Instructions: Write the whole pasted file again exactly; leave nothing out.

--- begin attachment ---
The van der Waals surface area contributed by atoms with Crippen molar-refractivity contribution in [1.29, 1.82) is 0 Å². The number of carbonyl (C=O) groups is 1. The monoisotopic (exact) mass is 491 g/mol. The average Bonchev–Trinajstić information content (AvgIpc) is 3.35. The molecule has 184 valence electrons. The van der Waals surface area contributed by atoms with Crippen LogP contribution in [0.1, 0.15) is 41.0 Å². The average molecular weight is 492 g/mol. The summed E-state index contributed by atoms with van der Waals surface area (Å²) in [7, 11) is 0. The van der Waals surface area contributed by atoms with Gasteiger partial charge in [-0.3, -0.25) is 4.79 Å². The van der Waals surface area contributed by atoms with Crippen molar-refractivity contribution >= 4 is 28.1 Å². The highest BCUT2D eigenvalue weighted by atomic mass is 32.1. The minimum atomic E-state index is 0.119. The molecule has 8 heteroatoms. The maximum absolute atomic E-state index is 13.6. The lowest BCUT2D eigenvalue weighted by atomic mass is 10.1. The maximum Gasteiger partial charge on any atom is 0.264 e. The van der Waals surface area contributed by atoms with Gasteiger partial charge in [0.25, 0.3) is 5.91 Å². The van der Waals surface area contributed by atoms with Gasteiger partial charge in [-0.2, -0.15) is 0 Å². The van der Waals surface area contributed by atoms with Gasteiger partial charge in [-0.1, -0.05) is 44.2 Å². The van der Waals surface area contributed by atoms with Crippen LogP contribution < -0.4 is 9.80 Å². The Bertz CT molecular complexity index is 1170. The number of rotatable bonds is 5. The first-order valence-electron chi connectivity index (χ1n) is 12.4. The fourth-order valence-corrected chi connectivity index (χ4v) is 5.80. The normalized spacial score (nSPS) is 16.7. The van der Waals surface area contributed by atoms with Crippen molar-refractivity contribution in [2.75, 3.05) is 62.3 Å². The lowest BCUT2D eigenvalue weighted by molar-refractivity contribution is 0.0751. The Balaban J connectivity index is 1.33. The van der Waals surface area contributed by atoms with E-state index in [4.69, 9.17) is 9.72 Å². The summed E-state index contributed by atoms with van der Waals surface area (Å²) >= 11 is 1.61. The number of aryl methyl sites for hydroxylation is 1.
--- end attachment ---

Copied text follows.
The van der Waals surface area contributed by atoms with Crippen molar-refractivity contribution in [1.29, 1.82) is 0 Å². The number of carbonyl (C=O) groups is 1. The monoisotopic (exact) mass is 491 g/mol. The average Bonchev–Trinajstić information content (AvgIpc) is 3.35. The molecule has 184 valence electrons. The van der Waals surface area contributed by atoms with Crippen LogP contribution in [0.1, 0.15) is 41.0 Å². The average molecular weight is 492 g/mol. The summed E-state index contributed by atoms with van der Waals surface area (Å²) in [7, 11) is 0. The van der Waals surface area contributed by atoms with Gasteiger partial charge in [-0.3, -0.25) is 4.79 Å². The van der Waals surface area contributed by atoms with Crippen molar-refractivity contribution >= 4 is 28.1 Å². The highest BCUT2D eigenvalue weighted by atomic mass is 32.1. The minimum atomic E-state index is 0.119. The molecule has 8 heteroatoms. The maximum absolute atomic E-state index is 13.6. The lowest BCUT2D eigenvalue weighted by atomic mass is 10.1. The maximum Gasteiger partial charge on any atom is 0.264 e. The van der Waals surface area contributed by atoms with Gasteiger partial charge in [0.25, 0.3) is 5.91 Å². The van der Waals surface area contributed by atoms with Gasteiger partial charge in [-0.2, -0.15) is 0 Å². The van der Waals surface area contributed by atoms with Gasteiger partial charge in [-0.1, -0.05) is 44.2 Å². The van der Waals surface area contributed by atoms with Crippen LogP contribution < -0.4 is 9.80 Å². The Bertz CT molecular complexity index is 1170. The number of rotatable bonds is 5. The first-order valence-electron chi connectivity index (χ1n) is 12.4. The fourth-order valence-corrected chi connectivity index (χ4v) is 5.80. The normalized spacial score (nSPS) is 16.7. The van der Waals surface area contributed by atoms with Crippen molar-refractivity contribution in [2.75, 3.05) is 62.3 Å². The lowest BCUT2D eigenvalue weighted by molar-refractivity contribution is 0.0751. The Balaban J connectivity index is 1.33. The van der Waals surface area contributed by atoms with E-state index in [4.69, 9.17) is 9.72 Å². The summed E-state index contributed by atoms with van der Waals surface area (Å²) >= 11 is 1.61. The number of aryl methyl sites for hydroxylation is 1.